Rome is an endlessly interesting topic. An empire that lasted for so long and achieved so much, plus has written records, is bound to have many stories.
This book focuses on some of the best-known and most turbulent parts of its history. The names covered will be familiar to most: Caesar, Sulla, Pompey, Crassus, Cicero, Mark Anthony, Octavian, Cleopatra.
The upheaval and continual fighting, both internal and external, make this part of history more complex than The Game of Thrones. Which is ultimately what it became — the victor becoming the first emperor in all but name.
The author does a good job of laying this all out in an easy-to-follow fashion, with only a desire to show the full breadth of his vocabulary being a slight annoyance.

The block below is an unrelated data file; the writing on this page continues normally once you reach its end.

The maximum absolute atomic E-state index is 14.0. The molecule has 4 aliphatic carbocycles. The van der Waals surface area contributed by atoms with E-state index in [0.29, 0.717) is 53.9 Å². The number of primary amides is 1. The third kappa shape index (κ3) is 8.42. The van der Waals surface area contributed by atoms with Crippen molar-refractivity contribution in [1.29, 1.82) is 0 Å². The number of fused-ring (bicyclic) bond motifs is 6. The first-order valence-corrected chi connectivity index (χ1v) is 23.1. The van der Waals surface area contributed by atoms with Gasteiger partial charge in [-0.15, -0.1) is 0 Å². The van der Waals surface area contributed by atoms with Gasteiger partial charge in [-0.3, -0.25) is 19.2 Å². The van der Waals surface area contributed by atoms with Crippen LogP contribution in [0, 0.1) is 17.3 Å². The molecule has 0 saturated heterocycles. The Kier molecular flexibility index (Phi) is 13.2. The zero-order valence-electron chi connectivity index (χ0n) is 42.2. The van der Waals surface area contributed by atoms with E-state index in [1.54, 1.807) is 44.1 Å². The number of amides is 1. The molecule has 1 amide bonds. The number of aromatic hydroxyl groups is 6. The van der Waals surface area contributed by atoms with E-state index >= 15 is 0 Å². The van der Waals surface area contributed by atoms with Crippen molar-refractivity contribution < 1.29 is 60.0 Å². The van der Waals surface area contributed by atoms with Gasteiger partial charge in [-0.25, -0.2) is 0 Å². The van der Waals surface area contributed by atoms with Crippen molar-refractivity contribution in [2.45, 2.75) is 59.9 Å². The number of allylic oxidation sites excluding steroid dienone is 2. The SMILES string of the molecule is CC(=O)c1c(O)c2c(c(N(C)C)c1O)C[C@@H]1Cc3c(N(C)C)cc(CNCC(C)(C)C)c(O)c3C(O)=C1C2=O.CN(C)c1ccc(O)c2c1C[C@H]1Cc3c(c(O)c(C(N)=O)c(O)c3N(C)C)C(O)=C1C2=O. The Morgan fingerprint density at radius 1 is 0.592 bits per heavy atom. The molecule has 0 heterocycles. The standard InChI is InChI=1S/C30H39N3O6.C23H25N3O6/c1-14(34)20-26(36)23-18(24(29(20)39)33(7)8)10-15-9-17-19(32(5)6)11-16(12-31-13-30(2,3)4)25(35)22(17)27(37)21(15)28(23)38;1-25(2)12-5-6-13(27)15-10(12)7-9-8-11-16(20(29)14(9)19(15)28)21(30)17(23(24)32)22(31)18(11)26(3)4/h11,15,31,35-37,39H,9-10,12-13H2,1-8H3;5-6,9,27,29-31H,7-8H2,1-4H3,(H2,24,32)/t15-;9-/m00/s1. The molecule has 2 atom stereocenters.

As probably should be expected from a book that essentially just charts historic events, it does tend to get a bit dry in places. And the time covered seems a little odd in places. I realise there may not be events to tell throughout all these years but whole decades seem to be fast-forwarded through to then spend entire chapters on relatively small sections.
Interesting if, like me, you’re a fan of Roman history (or history in general), but much of it will have been covered by previous exposure, so possibly best for those with limited prior experience of the period.